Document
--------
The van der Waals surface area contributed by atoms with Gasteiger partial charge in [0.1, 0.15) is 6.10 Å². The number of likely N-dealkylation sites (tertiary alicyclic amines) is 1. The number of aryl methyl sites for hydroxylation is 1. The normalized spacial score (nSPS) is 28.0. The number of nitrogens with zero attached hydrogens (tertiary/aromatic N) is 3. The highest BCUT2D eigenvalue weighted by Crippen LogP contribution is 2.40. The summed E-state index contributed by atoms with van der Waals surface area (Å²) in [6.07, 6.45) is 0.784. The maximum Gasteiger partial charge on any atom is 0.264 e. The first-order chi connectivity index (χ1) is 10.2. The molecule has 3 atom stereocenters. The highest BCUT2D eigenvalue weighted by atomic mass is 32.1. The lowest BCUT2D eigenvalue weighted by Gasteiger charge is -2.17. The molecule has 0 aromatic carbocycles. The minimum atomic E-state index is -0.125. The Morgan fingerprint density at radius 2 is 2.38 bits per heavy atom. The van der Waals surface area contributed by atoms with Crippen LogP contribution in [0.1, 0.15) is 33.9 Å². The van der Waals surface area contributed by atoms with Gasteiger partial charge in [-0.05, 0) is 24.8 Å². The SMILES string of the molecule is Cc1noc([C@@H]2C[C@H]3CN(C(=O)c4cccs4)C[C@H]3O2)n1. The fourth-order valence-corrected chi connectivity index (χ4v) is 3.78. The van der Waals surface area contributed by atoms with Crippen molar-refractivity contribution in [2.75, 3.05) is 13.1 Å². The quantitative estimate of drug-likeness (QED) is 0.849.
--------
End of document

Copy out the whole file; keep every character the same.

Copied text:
The van der Waals surface area contributed by atoms with Gasteiger partial charge in [0.1, 0.15) is 6.10 Å². The number of likely N-dealkylation sites (tertiary alicyclic amines) is 1. The number of aryl methyl sites for hydroxylation is 1. The normalized spacial score (nSPS) is 28.0. The number of nitrogens with zero attached hydrogens (tertiary/aromatic N) is 3. The highest BCUT2D eigenvalue weighted by Crippen LogP contribution is 2.40. The summed E-state index contributed by atoms with van der Waals surface area (Å²) in [6.07, 6.45) is 0.784. The maximum Gasteiger partial charge on any atom is 0.264 e. The first-order chi connectivity index (χ1) is 10.2. The molecule has 3 atom stereocenters. The highest BCUT2D eigenvalue weighted by atomic mass is 32.1. The lowest BCUT2D eigenvalue weighted by Gasteiger charge is -2.17. The molecule has 0 aromatic carbocycles. The minimum atomic E-state index is -0.125. The Morgan fingerprint density at radius 2 is 2.38 bits per heavy atom. The van der Waals surface area contributed by atoms with Crippen LogP contribution in [0.1, 0.15) is 33.9 Å². The van der Waals surface area contributed by atoms with Gasteiger partial charge in [-0.05, 0) is 24.8 Å². The SMILES string of the molecule is Cc1noc([C@@H]2C[C@H]3CN(C(=O)c4cccs4)C[C@H]3O2)n1. The fourth-order valence-corrected chi connectivity index (χ4v) is 3.78. The van der Waals surface area contributed by atoms with Crippen molar-refractivity contribution in [2.75, 3.05) is 13.1 Å². The quantitative estimate of drug-likeness (QED) is 0.849.